Von hippel-lindau syndrome


What is von Hippel-Lindau syndrome?

Von Hippel-Lindau (VHL) syndrome is a rare disorder in which tumors and cysts develop in different parts of the body. These tumors may be benign (non-cancerous) or cancerous. People may have tumors called hemangioblastomas. These tumors are made up of newly-formed blood vessels. The tumors are non-cancerous, but can cause serious problems depending on where in the body they are located, which often includes the brain, spinal cord or eyes. There is an increased risk of developing a form of kidney cancer called renal cell carcinoma. Some people develop a pheochromocytoma, a tumor of the adrenal gland. Pheochromocytomas may not cause symptoms or can cause high blood pressure. The symptoms of VHL usually become apparent during young adulthood. VHL can be very different in one person when compared to another. This is true even among members of the same family. The type of tumors or cysts that form may not be the same, and the severity of the disorder can also be very different. VHL is caused by changes (alterations) in a gene called VHL. This gene alteration can be passed on from parent to child.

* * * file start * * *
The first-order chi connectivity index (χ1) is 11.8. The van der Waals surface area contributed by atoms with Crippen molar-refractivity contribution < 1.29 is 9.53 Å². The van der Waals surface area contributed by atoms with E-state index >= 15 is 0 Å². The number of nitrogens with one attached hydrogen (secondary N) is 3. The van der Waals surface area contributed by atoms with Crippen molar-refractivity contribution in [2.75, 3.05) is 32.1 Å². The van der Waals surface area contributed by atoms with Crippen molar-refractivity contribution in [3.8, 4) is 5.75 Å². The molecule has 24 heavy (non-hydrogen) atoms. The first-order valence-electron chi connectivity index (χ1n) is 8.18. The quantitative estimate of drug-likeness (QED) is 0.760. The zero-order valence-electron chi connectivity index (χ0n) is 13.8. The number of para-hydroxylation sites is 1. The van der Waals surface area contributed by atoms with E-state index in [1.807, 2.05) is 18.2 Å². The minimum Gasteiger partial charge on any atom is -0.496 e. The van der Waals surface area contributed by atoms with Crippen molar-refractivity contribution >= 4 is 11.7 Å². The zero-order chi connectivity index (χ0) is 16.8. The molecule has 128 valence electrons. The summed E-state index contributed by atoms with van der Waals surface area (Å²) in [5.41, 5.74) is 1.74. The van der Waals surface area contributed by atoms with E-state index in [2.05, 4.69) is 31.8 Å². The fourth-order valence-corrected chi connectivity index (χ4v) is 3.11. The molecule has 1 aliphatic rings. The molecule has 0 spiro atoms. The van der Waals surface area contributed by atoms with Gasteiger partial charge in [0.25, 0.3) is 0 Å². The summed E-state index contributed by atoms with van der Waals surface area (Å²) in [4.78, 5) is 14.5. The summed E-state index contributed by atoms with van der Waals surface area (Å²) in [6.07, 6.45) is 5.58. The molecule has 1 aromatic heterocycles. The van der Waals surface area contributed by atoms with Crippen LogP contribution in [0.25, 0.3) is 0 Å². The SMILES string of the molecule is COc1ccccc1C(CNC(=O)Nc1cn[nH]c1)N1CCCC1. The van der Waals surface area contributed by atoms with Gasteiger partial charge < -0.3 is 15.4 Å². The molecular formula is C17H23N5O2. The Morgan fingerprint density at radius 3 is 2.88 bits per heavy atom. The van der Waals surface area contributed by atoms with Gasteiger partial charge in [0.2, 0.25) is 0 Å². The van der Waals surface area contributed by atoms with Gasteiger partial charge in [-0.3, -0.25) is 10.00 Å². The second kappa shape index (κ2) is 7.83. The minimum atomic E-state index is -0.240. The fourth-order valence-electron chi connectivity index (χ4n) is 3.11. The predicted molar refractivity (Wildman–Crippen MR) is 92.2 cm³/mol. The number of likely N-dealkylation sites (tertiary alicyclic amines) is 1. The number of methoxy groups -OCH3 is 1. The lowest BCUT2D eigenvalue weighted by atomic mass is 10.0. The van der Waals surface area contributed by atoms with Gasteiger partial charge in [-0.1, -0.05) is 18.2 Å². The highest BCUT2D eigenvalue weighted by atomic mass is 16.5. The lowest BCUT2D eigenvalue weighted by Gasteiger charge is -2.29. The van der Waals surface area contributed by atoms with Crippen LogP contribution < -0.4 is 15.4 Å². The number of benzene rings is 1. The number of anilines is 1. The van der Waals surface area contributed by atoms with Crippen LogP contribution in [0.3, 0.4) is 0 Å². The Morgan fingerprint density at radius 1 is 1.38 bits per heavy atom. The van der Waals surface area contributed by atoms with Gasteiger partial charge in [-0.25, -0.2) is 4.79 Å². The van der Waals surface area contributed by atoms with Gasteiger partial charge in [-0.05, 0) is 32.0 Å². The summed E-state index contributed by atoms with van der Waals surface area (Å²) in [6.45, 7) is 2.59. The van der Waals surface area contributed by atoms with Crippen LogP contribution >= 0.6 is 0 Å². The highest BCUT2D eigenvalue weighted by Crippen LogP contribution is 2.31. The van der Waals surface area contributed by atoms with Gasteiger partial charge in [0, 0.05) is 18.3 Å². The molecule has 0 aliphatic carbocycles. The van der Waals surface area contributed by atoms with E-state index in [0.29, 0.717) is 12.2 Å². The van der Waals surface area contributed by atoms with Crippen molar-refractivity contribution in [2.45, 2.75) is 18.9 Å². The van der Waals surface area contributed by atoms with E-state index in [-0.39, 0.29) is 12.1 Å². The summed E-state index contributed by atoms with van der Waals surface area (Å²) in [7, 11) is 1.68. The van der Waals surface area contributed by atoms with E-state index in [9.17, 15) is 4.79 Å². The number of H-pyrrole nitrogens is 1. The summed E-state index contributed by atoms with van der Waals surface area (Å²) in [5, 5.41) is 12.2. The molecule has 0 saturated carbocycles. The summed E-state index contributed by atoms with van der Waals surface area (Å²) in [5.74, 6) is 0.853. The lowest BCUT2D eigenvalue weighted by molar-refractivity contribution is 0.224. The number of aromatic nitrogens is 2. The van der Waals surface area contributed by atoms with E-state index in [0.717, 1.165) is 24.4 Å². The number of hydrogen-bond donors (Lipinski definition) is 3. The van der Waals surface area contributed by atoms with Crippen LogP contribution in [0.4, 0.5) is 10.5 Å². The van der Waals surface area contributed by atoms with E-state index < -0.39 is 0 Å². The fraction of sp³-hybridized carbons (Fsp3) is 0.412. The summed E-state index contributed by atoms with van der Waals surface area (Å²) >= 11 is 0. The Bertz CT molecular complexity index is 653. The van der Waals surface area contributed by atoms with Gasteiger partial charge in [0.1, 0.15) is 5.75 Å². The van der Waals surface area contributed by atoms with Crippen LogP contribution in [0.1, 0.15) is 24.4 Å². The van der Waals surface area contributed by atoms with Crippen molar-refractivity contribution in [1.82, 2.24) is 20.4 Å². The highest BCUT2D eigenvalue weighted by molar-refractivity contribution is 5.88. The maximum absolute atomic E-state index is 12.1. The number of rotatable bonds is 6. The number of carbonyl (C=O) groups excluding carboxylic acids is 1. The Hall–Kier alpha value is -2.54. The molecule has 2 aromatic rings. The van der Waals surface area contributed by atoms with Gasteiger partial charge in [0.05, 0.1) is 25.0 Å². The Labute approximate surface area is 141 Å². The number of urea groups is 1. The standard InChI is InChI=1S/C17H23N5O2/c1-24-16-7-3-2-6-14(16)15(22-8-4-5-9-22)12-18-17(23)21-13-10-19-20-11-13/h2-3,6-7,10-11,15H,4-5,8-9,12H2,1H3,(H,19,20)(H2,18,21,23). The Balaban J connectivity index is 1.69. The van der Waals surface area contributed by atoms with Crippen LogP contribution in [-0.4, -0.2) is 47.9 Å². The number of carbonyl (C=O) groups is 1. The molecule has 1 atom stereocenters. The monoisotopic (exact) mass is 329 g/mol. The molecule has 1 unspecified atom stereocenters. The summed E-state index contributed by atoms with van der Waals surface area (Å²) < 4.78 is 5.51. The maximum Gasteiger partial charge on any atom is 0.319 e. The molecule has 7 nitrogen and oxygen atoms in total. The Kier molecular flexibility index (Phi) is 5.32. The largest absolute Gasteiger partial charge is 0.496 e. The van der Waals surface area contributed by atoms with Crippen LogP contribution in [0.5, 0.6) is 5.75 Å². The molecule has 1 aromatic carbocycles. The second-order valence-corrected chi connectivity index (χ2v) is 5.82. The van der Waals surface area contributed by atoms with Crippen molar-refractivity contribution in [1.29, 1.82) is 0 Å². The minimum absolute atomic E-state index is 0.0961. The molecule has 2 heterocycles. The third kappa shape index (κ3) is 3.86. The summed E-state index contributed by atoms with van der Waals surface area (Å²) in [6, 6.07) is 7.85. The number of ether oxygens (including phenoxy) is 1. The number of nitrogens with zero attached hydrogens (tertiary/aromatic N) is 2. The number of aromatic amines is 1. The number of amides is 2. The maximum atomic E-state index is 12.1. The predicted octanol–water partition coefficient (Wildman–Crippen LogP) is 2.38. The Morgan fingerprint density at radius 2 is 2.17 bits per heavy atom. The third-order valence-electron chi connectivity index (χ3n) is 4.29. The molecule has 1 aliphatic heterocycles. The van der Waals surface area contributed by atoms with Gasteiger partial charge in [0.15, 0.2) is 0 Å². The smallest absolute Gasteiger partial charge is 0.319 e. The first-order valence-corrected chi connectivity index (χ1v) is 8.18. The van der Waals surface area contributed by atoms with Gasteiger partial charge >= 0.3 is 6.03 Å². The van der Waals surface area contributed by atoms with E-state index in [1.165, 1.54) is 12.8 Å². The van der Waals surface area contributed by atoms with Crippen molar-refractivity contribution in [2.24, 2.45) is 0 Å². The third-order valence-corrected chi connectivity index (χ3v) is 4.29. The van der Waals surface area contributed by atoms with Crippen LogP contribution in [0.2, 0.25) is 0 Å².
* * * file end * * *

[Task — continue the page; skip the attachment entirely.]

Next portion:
SOURCE: Emory University - Department of Human Genetics in collaboration with ThinkGenetic • https://www.thinkgenetic.com/diseases/von-hippel-lindau-syndrome/overview/42893 • DATE UPDATED: 2016-09-27


Von Hippel-Lindau syndrome. Genetics Home Reference website. Accessed September 8, 2016. https://ghr.nlm.nih.gov/condition/von-hippel-lindau-syndrome

Frantzen C, Klasson TD, Links TP, Giles RH. Von Hippel-Lindau syndrome. GeneReviews website. Accessed September 8, 2016. http://www.ncbi.nlm.nih.gov/books/NBK1463/

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